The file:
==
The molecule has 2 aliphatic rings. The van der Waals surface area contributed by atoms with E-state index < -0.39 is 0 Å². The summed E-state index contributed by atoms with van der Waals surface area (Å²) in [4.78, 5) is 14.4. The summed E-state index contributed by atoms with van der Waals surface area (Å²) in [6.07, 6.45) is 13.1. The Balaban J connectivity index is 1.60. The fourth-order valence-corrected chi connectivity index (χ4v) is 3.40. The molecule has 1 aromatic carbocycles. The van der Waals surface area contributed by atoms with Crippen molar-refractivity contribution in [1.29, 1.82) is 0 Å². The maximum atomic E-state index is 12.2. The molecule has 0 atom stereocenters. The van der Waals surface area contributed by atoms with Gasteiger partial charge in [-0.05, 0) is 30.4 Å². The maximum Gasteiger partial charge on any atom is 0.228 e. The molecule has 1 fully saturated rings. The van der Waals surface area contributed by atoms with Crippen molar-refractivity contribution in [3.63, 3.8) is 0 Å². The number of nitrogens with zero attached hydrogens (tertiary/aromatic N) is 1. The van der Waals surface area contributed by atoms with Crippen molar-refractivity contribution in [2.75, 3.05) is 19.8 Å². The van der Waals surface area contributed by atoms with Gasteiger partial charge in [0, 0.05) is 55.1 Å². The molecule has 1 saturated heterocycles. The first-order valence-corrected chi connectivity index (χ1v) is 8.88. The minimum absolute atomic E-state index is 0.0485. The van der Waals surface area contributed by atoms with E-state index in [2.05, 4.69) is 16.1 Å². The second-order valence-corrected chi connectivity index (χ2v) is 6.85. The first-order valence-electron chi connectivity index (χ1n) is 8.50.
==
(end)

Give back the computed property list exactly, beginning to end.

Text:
The molecule has 2 aliphatic rings. The van der Waals surface area contributed by atoms with E-state index < -0.39 is 0 Å². The summed E-state index contributed by atoms with van der Waals surface area (Å²) in [4.78, 5) is 14.4. The summed E-state index contributed by atoms with van der Waals surface area (Å²) in [6.07, 6.45) is 13.1. The Balaban J connectivity index is 1.60. The fourth-order valence-corrected chi connectivity index (χ4v) is 3.40. The molecule has 1 aromatic carbocycles. The van der Waals surface area contributed by atoms with Crippen molar-refractivity contribution in [1.29, 1.82) is 0 Å². The maximum atomic E-state index is 12.2. The molecule has 0 atom stereocenters. The van der Waals surface area contributed by atoms with Gasteiger partial charge in [-0.05, 0) is 30.4 Å². The maximum Gasteiger partial charge on any atom is 0.228 e. The molecule has 1 fully saturated rings. The van der Waals surface area contributed by atoms with Crippen molar-refractivity contribution in [3.63, 3.8) is 0 Å². The number of nitrogens with zero attached hydrogens (tertiary/aromatic N) is 1. The van der Waals surface area contributed by atoms with Crippen molar-refractivity contribution in [2.75, 3.05) is 19.8 Å². The van der Waals surface area contributed by atoms with Gasteiger partial charge in [0, 0.05) is 55.1 Å². The molecule has 1 saturated heterocycles. The first-order valence-corrected chi connectivity index (χ1v) is 8.88. The minimum absolute atomic E-state index is 0.0485. The van der Waals surface area contributed by atoms with E-state index in [2.05, 4.69) is 16.1 Å². The second-order valence-corrected chi connectivity index (χ2v) is 6.85. The first-order valence-electron chi connectivity index (χ1n) is 8.50.